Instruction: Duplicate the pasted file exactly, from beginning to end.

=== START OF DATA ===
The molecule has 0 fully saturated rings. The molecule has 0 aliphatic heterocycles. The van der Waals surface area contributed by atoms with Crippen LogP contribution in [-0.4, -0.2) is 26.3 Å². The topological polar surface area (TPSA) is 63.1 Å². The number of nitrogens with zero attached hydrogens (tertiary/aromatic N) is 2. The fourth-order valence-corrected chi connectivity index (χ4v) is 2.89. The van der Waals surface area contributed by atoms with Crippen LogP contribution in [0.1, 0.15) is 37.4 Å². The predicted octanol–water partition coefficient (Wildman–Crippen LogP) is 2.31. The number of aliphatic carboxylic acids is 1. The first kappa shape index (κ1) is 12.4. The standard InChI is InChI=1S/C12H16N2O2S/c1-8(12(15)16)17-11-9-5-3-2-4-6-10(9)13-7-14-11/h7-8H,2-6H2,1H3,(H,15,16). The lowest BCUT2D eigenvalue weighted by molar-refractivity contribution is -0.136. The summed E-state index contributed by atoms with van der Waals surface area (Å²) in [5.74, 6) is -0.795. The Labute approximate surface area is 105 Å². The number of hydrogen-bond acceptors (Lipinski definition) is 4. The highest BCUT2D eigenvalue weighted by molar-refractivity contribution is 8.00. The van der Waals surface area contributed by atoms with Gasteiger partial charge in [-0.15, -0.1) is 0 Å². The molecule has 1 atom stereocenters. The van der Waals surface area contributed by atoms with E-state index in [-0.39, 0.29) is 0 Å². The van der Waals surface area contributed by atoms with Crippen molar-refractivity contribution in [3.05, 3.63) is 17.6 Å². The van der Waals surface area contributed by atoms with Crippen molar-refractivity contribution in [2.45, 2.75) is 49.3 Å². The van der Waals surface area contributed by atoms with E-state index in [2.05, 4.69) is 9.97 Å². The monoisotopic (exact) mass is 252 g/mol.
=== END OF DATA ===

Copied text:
The molecule has 0 fully saturated rings. The molecule has 0 aliphatic heterocycles. The van der Waals surface area contributed by atoms with Crippen LogP contribution in [-0.4, -0.2) is 26.3 Å². The topological polar surface area (TPSA) is 63.1 Å². The number of nitrogens with zero attached hydrogens (tertiary/aromatic N) is 2. The fourth-order valence-corrected chi connectivity index (χ4v) is 2.89. The van der Waals surface area contributed by atoms with Crippen LogP contribution in [0.1, 0.15) is 37.4 Å². The predicted octanol–water partition coefficient (Wildman–Crippen LogP) is 2.31. The number of aliphatic carboxylic acids is 1. The first kappa shape index (κ1) is 12.4. The standard InChI is InChI=1S/C12H16N2O2S/c1-8(12(15)16)17-11-9-5-3-2-4-6-10(9)13-7-14-11/h7-8H,2-6H2,1H3,(H,15,16). The lowest BCUT2D eigenvalue weighted by molar-refractivity contribution is -0.136. The summed E-state index contributed by atoms with van der Waals surface area (Å²) in [5.74, 6) is -0.795. The Labute approximate surface area is 105 Å². The number of hydrogen-bond acceptors (Lipinski definition) is 4. The highest BCUT2D eigenvalue weighted by molar-refractivity contribution is 8.00. The van der Waals surface area contributed by atoms with Gasteiger partial charge in [-0.15, -0.1) is 0 Å². The molecule has 1 atom stereocenters. The van der Waals surface area contributed by atoms with E-state index in [-0.39, 0.29) is 0 Å². The van der Waals surface area contributed by atoms with Crippen molar-refractivity contribution in [3.05, 3.63) is 17.6 Å². The van der Waals surface area contributed by atoms with Crippen molar-refractivity contribution in [2.45, 2.75) is 49.3 Å². The van der Waals surface area contributed by atoms with E-state index in [2.05, 4.69) is 9.97 Å². The monoisotopic (exact) mass is 252 g/mol.